o tannenbaum

today we went off in search of a christmas tree. this was a bit of a surprise to us but putting up a tree is much less common in nz than in the states. and many of those who do put up a “tree” are actually putting up a branch. turns out if you cut off a branch from one of the local pines and turn it upright it looks more than a bit like a traditional christmas tree. and since a big pine will yield a truck load of these this is what most kiwis use. you can pick one up at the local gas station for NZ$25.
we opted to try and find the real thing, and after asking around quite a bit we found a flyer at the local high end grocery pointing us to a christmas tree farm in greytown – about and hour and a half up state highway 2.

the weather was fantastic and it gave us a reason to go to a new place, so off we went. the drive to upper hutt is a nothing special, but then you begin the climb up a narrow twisty road through the rimutaka range. the views were spectacular and the driving a bit harrowing. the road is about an inch wider than two cars, falls off sharply and most of the time all that is between you and the abyss is a rickety wooden picket fence. great views from the top.

after you descend from the rimutakas you drive through the martinborough plains. the scenery reminded me of our earlier travels through the canterbury plains on the south island and why we came here.

it was a bit odd walking the aisles of the christmas tree farm on a warm sunny day in our shorts and t-shirts.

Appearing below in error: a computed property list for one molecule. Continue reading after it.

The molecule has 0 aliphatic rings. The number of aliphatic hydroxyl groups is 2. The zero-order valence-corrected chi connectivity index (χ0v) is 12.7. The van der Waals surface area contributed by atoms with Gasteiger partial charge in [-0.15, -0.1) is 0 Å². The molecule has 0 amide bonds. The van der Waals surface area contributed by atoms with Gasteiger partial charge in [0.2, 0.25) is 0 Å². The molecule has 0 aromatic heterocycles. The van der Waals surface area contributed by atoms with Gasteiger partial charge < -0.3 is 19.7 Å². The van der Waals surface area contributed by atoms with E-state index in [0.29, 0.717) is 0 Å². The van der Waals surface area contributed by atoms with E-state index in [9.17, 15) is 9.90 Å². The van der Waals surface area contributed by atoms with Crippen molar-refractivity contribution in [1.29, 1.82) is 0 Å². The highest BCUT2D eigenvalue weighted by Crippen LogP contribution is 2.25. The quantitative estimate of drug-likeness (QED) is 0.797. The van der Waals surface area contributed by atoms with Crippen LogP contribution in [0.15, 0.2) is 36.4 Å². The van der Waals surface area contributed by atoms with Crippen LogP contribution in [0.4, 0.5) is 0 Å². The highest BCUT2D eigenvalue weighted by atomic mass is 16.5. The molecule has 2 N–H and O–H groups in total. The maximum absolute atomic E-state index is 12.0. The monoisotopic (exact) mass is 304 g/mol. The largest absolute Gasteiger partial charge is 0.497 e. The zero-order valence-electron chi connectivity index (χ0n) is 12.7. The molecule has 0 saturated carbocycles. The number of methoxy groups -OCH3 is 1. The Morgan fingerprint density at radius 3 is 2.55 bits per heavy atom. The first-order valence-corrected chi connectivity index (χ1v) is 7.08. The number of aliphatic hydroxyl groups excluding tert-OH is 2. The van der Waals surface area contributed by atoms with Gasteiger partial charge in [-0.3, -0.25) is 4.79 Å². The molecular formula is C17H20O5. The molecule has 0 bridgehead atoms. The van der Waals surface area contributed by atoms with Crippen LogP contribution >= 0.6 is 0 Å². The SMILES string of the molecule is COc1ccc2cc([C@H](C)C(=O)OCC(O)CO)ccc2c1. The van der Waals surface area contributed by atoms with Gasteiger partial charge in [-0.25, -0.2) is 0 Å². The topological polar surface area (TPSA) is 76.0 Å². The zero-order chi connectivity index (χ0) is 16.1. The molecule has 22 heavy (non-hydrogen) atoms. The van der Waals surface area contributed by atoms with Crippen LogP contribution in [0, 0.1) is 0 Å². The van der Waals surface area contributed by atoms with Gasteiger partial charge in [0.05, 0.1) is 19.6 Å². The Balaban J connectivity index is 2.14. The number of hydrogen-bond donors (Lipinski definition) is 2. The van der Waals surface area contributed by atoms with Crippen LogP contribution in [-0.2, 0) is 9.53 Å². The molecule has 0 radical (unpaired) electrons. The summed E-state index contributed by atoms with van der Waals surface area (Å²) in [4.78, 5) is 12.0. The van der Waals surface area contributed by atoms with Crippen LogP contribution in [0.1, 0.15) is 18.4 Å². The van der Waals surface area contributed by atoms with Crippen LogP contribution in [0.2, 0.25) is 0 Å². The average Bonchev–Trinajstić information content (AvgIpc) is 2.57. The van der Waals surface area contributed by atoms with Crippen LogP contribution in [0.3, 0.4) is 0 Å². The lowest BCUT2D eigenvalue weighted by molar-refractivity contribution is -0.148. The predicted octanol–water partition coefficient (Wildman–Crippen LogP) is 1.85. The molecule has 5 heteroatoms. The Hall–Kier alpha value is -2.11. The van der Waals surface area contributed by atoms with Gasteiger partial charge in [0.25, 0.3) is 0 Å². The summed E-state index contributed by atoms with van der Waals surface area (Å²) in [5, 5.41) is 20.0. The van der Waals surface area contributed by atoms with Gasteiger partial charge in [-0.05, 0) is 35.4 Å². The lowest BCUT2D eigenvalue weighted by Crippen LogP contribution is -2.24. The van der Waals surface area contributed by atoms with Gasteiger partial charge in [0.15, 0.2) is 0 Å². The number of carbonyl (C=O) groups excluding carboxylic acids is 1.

this picture of boston this year is more what i am used to.

we soon found a nice douglas fir that met our needs and asked one of the staff to make it ours. after they cut it down they carry the tree and you carry the chainsaw. given the distance back to our house the tree actually rode inside

here it is back in our home and ready for the holidays.

on the way home we stopped in featherston for a snack and beer at one of the late 19th century hotels that most small towns here have. these are great old buildings from the gold rush days that will have a bar on one side of the ground floor, a dining room on the other side and lodging on the upper floor. [no excuse for lack of photo – sorry] the condition of these varies dramatically from town to town and it hurts me badly to see any of them not at their best. this one was in fantastic condition. it was easy to envision the miners at the bar on side and the town’s elite in their victorian finest dining on the other. in keeping with history we had that classic snack from the gold rush era – nachos.

at work the next day when some of my colleagues asked what i had done over the weekend i told of our success with both the tree and the stand. i think they were quite amused at the length that went to to get a tree. when i mentioned how hard it had been for us to find a stand and asked where they got theirs, the response was “a christmas tree stand? – you mean a bucket filled with rocks?…” i’m guessing we may have one of the few special purpose built christmas tree stands in island bay.

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